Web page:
Mombasa’s Open Iftar Food Buffets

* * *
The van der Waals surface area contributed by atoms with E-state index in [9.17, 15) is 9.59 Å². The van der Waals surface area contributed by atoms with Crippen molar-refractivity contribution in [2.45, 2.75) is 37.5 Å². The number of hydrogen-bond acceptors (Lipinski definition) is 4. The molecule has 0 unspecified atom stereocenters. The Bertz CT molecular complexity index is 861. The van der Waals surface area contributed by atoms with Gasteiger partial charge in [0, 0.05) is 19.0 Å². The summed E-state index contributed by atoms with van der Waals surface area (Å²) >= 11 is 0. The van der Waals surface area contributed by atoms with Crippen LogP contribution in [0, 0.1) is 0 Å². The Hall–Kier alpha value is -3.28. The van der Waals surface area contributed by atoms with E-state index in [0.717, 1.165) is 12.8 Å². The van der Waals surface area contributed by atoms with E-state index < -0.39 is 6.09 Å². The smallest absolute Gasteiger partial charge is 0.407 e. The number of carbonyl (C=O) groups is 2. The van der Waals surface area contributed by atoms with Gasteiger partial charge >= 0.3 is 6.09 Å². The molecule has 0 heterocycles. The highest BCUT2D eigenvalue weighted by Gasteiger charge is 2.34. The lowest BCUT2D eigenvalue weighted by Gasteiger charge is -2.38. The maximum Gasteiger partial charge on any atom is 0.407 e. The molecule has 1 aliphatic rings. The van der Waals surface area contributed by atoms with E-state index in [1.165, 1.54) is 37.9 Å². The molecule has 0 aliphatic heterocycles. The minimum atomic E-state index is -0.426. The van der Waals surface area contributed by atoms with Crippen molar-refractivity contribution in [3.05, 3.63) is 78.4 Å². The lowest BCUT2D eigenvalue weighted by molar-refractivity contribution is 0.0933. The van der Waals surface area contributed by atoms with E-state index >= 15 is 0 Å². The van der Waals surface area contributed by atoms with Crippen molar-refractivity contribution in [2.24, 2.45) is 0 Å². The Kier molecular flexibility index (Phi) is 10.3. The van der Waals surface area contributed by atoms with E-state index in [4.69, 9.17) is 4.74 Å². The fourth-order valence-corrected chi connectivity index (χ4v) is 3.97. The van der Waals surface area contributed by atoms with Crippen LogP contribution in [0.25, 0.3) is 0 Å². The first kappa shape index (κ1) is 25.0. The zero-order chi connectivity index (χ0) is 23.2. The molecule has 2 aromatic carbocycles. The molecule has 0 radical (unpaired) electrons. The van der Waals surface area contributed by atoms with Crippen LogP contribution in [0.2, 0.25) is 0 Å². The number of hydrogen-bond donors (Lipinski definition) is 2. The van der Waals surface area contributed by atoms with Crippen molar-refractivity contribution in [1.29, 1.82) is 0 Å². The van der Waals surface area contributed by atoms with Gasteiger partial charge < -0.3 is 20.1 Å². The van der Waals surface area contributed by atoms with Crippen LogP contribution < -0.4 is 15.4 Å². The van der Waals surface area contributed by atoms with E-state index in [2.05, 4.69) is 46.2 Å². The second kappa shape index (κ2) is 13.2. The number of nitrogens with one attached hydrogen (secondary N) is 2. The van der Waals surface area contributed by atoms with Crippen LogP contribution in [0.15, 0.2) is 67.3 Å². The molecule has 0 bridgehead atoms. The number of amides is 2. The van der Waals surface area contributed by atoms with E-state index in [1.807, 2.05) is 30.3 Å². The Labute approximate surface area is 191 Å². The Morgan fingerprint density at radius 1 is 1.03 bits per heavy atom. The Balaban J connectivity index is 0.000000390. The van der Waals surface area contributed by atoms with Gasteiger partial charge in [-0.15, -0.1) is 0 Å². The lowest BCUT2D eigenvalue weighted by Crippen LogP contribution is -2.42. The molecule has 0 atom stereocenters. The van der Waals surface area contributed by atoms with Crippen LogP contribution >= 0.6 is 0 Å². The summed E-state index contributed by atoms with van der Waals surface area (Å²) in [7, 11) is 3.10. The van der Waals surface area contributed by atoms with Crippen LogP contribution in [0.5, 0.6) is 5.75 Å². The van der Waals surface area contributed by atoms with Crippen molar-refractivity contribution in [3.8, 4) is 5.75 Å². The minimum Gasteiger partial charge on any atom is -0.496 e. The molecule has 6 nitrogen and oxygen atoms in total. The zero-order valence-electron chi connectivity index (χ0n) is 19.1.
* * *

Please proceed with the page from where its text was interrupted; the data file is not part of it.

During the holy Muslim fasting month of Ramadhan entire streets in the coastal city of Mombasa turn into open air Iftar (breaking the fast) buffets. The streets are taken over by food vendors during the Ramadhan season and transformed into a vibrant food bazaar but faithfuls have to wait until dusk to partake in the mouthwatering myriad delicacies on display. Whenever the holy month of Ramadhan arrives the traditional iftar market in the tourist resort city turns into a bustling street food hub. When the sun sets Mombasa's Muslims break their fast with iftar which is often a large community event. The food bazaars provide veritable delectable treats that satisfy even the most fervent appetites. During the Ramadhan period almost all hotels and restaurants are closed as owners and patrons observe the fast and hotel owners usually take advantage of the fasting season to embark on renovation works. Tourists and non-Muslims have nowhere to eat out and are forced to adopt the old adage If you go to Rome do as the Romans do as during the day Mombasa is virtually in a state of limbo partially due to the oppressive heat. In the streets of Mombasa markets are bustling with people as residents engage in cultural, religious, and social activities especially at night. The holy month of Ramadhan which is currently underway is the ninth month of the Islamic calendar and is observed by Muslims worldwide as a month of fasting, devotion and reflection. Muslims are required to fast during the month of Ramadhan which entails abstaining from food, drink, sexual relations and displeasing speech and behaviour from dawn until dusk. In Mombasa Ramadhan turns into a month-long festival as it is a time when street vendors across the city set up irresistible makeshift food stalls colloquially known as the 'Taj Mahal'. The open air eateries in the island flanking the streets come to live in the evenings and are popular with Muslims and non-Muslims alike. As in previous years, residents from different parts of the city flock to the bustling makeshift diverse range of food stalls in the streets to buy varied delicious items for iftar. Muslims prefer to break their fast with dishes that will be gentle on their stomach following the long daylight hours without food and drinks. The food bazaars not only make it convenient for Muslims observing the fast to buy food at economical prices but have attracted non-Muslims to buy delicacies even though they are not observing or breaking any religious fast. Fasting during Ramadhan is one of the five pillars of Islam, along with the Muslim declaration of the faith, five daily prayers, giving Zakah (charity) and performing the Hajj pilgrimage to Mecca, Saudi Arabia. Fasting is compulsory upon every Muslim male or female but exemptions include children under the age of puberty, insane people, men and women who are too old to undertake the obligation of fasting. Others include sick people whose health is likely to be severely affected by the observance of fast, pregnant and breast-feeding women and women in the period of menstruation. Throughout the month, people throng the many crowded Ramadhan food bazaars specially set up for the faithful to buy Swahili cuisine to break the fast. The mushrooming street food bazaars during the fasting month have become a sort of an annual tourist phenomenon. Mombasa's vibrant street food bazaar showcases an array of delectable treats that tantalizes the taste buds. Some of the Swahili delicacies sold in the open include dates, pancakes, Mkate wa sinia (flat bread), kebab, Shewerma, samosas, mahamri (Swahili doughnut), Kaimati (sweet dumplings) and Viazi karai (fried potatoes), Vibibi (rice and coconut pancake), Bhajia (delectable Swahili fritters) among other array of delicacies. Swahili dishes are a diverse mix of Indian, Arab and Portuguese food and a spot check by KNA on the open air eateries show people arriving as early as 4 pm to buy their favorite delicacies to be used to break the fast at around 6.30 pm. Mombasa's centuries-long lengthy history of migrat ion and trade has influenced its cuisine. The rise in popularity of Ramadhan bazaars may be directly attributed to the wide range of food sold and the opportunities afforded to the many stallholders. Regarding the sales of iftar items, traders complained that it has become difficult to buy ingredients for iftar this year due to the increase in commodity prices. Aboud Athman, a food vendor says prices of various products have gone up slightly forcing them to compromise with the portions of some other items. 'It is difficult to cope with the soaring prices of essential items while preparing culinary wonders of Ramadhan food and it was not possible for us to maintain the previous prices for many items this year,' he lamented. Athman says the government should take measures to drive down the prices of staple foods that are worsening the cost of living crisis. From right Mombasa Governor Abdulswamad Shariff Nassir, former Mombasa Governor Hassan Joho and Mvita MP Mohamed Machele strolling the streets of Momb asa to partake in the evening iftar street meal. Photos by Andrew Hinga He says each Ramadhan season Mombasa comes to life with street food festivals highlighting its heritage shaped by centuries of interaction with visitors from Persia, Arabia, China, India and Europe in a carnival atmosphere. 'The various food items on sale are genuinely home-cooked and freshly made to be sold only in the evenings for consumers to buy as a takeaway to break the fast,' says Ali Mahmoud, another street food vendor. Mahmoud, a veteran street food vendor says the delicacies are homemade and follows authentic recipes, something that are rarely found in ordinary restaurants. He says apart from being sites to buy traditional Ramadhan foods the street food bazaar has become lively gathering places for food exploration and socializing as they offer a veritable wonderland of flavours and scents waiting to be experienced for those who love street cuisine. Mombasa Governor Abdulswamad Shariff Nassir has been strolling the streets in the evenings during this auspicious month of Ramadhan interacting with the people and breaking fast with the Muslim faithful. Governor Nassir says he is delighted in sharing the moment with fellow Muslim faithful in partaking in the evening street meal to break the fast with other worshippers. He noted that the evening street visits were meant to demonstrate the need for leaders to show responsibility and empathy for the people around them. Nassir says Ramadhan is a month where Muslims from all walks of life come together and make immense sacrifices whilst also carrying out charitable acts such as generosity, empathy and community support. Source: Kenya News Agency